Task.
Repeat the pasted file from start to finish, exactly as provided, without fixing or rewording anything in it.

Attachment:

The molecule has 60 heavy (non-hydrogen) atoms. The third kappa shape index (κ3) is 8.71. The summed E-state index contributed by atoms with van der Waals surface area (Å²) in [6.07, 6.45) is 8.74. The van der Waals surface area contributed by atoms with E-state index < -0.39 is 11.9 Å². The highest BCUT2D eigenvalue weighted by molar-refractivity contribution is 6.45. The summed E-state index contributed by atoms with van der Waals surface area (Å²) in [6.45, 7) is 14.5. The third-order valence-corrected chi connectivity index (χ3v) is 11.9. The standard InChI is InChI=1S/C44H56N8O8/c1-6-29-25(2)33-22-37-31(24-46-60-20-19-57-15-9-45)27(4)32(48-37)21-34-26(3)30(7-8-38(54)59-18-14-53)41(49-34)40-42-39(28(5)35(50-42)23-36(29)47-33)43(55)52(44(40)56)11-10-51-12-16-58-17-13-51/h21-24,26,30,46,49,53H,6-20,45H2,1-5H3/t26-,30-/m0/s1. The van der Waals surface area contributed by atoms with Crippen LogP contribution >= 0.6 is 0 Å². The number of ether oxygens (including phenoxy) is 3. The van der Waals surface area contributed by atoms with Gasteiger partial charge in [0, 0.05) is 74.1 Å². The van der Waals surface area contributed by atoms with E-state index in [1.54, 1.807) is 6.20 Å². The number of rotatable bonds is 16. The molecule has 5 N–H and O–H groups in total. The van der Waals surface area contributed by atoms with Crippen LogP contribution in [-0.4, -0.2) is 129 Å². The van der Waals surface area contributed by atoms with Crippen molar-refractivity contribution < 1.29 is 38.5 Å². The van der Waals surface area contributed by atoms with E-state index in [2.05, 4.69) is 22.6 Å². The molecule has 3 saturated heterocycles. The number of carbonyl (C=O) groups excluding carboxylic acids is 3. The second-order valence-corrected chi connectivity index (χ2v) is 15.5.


The molecule has 60 heavy (non-hydrogen) atoms. The third kappa shape index (κ3) is 8.71. The summed E-state index contributed by atoms with van der Waals surface area (Å²) in [6.07, 6.45) is 8.74. The van der Waals surface area contributed by atoms with E-state index < -0.39 is 11.9 Å². The highest BCUT2D eigenvalue weighted by molar-refractivity contribution is 6.45. The summed E-state index contributed by atoms with van der Waals surface area (Å²) in [6.45, 7) is 14.5. The third-order valence-corrected chi connectivity index (χ3v) is 11.9. The standard InChI is InChI=1S/C44H56N8O8/c1-6-29-25(2)33-22-37-31(24-46-60-20-19-57-15-9-45)27(4)32(48-37)21-34-26(3)30(7-8-38(54)59-18-14-53)41(49-34)40-42-39(28(5)35(50-42)23-36(29)47-33)43(55)52(44(40)56)11-10-51-12-16-58-17-13-51/h21-24,26,30,46,49,53H,6-20,45H2,1-5H3/t26-,30-/m0/s1. The van der Waals surface area contributed by atoms with Crippen LogP contribution >= 0.6 is 0 Å². The number of ether oxygens (including phenoxy) is 3. The van der Waals surface area contributed by atoms with Gasteiger partial charge in [0, 0.05) is 74.1 Å². The van der Waals surface area contributed by atoms with E-state index in [1.54, 1.807) is 6.20 Å². The number of rotatable bonds is 16. The molecule has 5 N–H and O–H groups in total. The van der Waals surface area contributed by atoms with Crippen LogP contribution in [-0.4, -0.2) is 129 Å². The van der Waals surface area contributed by atoms with Crippen molar-refractivity contribution < 1.29 is 38.5 Å². The van der Waals surface area contributed by atoms with E-state index in [2.05, 4.69) is 22.6 Å². The molecule has 3 saturated heterocycles. The number of carbonyl (C=O) groups excluding carboxylic acids is 3. The second-order valence-corrected chi connectivity index (χ2v) is 15.5.